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Discussion of: the state expropriation risk and the pricing of foreign earnings

Cascino, Stefano ORCID: 0000-0002-6703-741X (2021) Discussion of: the state expropriation risk and the pricing of foreign earnings. Journal of International Accounting Research, 20 (2). 83 - 85. ISSN 1542-6297

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Identification Number: 10.2308/jiar-10769

Abstract

Hasan et al. (2021) examine the association between country-level expropriation risk and the pricing of foreign earnings in multinational corporations (MNCs). They contend and find that, when subsidiary country expropriation risk declines, the value relevance of foreign earnings increases. Hasan et al. (2021) view their evidence as consistent with the idea that investors discount foreign earnings when they perceive the risk of expropriation and unfair treatment by foreign governments to be high. The study of Hasan et al. (2021) aims to contribute to the longstanding stream of the literature that examines the pricing and value relevance of foreign earnings (e.g., Thomas, 1999; Callen et al., 2005; Hope et al., 2009), as well as to the nascent literature that investigates the within-MNC determinants of financial reporting transparency (e.g., Dyreng et al., 2012; Beuselinck et al., 2019). My discussion focuses on three key issues. First, related to the study’s theoretical underpinnings, a maintained assumption of Hasan et al. (2021) is that the pricing of foreign subsidiary earnings is only explained by investors discounting foreign subsidiary earnings to account for subsidiary country risk of expropriation in their investment decisions—that is, investors rely less (more) on foreign subsidiary earnings when subsidiary country risk of expropriation is high (low). I argue that Hasan et al. (2021)’s maintained assumption is rather strong, as it neglects the realistic possibility that the pricing of foreign subsidiary earnings is also a function of subsidiary earnings quality. Second, the evidence in Hasan et al. (2021) mainly relies on a cross-sectional identification strategy and thus their findings are to be interpreted with this caveat in mind. Third, while Hasan et al. (2021) are careful in designing a number of sensitivity tests to account for the influence of confounders, potential alternative explanations for their documented findings are hard to rule out. 2 The remainder of my discussion unfolds as follows. Section 2 provides some perspectives on the theoretical underpinnings of Hasan et al. (2021). Section 3 focuses on the empirical challenges. Section 4 discusses potential alternative explanations for the documented findings. Section 5 concludes.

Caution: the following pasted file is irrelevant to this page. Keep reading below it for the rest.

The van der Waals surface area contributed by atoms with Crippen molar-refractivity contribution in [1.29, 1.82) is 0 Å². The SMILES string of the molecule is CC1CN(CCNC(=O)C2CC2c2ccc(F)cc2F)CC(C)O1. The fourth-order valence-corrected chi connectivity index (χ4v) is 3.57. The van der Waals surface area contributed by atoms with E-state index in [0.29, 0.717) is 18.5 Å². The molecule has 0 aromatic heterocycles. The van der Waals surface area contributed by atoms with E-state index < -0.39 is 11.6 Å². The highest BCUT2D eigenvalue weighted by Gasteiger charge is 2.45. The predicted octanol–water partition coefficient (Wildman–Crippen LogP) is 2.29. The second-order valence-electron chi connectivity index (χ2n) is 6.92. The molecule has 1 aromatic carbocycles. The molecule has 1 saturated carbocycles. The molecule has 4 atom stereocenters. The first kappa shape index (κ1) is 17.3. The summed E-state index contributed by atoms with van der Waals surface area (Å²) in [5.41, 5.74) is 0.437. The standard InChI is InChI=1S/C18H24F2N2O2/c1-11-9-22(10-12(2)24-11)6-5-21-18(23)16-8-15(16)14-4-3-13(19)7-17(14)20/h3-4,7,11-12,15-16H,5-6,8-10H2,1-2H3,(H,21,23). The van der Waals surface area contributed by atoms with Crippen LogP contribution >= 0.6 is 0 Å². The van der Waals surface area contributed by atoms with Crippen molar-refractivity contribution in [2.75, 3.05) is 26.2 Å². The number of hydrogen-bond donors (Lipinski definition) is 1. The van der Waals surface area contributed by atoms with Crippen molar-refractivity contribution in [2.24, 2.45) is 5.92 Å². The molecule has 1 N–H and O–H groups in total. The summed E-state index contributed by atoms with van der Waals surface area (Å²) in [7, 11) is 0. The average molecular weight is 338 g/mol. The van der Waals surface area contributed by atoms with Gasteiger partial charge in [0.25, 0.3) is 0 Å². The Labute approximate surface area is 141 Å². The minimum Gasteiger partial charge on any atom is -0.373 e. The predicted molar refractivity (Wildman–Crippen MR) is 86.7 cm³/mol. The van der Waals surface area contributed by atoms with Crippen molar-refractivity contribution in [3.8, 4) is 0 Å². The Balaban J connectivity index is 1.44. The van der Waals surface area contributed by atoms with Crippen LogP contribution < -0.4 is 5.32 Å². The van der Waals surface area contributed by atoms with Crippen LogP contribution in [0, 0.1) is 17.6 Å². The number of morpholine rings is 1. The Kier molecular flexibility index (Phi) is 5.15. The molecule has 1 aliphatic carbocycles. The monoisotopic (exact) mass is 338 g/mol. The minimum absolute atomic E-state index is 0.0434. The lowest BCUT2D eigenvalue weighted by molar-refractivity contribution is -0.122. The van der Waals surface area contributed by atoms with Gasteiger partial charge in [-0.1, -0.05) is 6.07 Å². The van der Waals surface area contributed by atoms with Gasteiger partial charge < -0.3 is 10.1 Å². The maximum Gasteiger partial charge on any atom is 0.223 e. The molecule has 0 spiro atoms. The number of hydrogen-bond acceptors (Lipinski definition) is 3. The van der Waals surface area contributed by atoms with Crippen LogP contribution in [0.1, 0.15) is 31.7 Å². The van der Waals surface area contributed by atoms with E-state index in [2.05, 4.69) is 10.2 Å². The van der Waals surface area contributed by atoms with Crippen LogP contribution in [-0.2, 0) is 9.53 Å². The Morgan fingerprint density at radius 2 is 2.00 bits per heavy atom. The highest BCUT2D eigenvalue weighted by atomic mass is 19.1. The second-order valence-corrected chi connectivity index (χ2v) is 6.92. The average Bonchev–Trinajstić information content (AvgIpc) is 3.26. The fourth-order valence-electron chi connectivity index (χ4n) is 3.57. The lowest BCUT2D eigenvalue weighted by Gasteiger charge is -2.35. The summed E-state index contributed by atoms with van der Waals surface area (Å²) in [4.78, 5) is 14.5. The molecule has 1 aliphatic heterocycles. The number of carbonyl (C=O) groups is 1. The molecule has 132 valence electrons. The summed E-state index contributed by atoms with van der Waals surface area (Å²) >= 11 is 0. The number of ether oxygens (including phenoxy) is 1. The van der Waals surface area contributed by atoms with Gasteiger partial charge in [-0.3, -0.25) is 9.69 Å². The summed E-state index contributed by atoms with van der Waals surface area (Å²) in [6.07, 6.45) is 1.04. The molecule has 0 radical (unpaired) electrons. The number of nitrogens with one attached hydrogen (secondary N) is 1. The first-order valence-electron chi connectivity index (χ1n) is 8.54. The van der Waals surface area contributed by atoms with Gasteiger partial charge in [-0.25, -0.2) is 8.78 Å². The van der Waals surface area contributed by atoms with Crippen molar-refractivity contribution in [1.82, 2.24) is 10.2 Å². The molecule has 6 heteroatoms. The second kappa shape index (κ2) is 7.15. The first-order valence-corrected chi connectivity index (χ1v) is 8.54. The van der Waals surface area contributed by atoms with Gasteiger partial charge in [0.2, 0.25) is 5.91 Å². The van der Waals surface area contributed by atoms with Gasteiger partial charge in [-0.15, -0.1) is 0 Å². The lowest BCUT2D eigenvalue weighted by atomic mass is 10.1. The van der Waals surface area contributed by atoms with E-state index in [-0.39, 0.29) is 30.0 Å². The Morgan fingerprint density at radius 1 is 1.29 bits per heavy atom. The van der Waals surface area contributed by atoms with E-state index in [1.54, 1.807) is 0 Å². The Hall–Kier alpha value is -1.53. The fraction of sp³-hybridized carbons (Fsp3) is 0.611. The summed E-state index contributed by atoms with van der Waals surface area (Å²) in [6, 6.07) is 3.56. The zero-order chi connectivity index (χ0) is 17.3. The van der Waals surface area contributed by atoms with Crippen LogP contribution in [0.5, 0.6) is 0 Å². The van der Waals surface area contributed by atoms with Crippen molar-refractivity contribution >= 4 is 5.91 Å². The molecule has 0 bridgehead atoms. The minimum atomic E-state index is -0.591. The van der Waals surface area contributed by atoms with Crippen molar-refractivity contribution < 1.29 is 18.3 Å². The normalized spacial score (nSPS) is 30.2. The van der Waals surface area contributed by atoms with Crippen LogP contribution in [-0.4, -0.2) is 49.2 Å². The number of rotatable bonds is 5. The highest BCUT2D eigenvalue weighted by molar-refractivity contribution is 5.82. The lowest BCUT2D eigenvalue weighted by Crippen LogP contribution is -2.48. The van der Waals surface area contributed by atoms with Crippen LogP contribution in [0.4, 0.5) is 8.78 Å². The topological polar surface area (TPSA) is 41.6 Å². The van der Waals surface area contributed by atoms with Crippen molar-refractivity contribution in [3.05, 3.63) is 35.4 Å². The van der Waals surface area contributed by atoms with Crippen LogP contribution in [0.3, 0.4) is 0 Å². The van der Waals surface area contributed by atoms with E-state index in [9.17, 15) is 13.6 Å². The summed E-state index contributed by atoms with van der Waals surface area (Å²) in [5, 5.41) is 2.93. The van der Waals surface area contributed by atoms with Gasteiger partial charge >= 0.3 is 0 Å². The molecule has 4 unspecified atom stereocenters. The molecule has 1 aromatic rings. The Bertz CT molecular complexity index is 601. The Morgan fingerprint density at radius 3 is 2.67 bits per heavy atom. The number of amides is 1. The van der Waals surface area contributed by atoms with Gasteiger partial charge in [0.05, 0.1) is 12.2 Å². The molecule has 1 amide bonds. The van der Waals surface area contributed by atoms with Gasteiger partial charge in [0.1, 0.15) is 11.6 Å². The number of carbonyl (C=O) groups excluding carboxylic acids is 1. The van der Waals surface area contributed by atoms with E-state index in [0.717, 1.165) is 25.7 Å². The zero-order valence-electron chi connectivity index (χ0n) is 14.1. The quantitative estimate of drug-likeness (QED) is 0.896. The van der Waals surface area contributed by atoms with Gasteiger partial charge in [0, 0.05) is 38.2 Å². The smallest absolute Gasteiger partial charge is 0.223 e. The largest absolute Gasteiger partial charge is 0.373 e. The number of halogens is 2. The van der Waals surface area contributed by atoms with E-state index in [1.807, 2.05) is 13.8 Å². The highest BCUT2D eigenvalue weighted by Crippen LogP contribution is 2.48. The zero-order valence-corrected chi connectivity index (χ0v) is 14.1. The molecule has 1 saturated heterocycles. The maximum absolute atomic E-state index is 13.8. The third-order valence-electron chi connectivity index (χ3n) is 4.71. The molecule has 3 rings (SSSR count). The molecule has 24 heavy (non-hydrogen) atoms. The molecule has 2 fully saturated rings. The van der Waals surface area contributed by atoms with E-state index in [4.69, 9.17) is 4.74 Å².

Item Type: Article
Official URL: https://meridian.allenpress.com/jiar
Additional Information: © 2021 American Accounting Association
Divisions: Accounting
Subjects: H Social Sciences > HF Commerce > HF5601 Accounting
Date Deposited: 20 Oct 2021 16:45
Last Modified: 17 Nov 2021 01:11
URI: http://eprints.lse.ac.uk/id/eprint/112473

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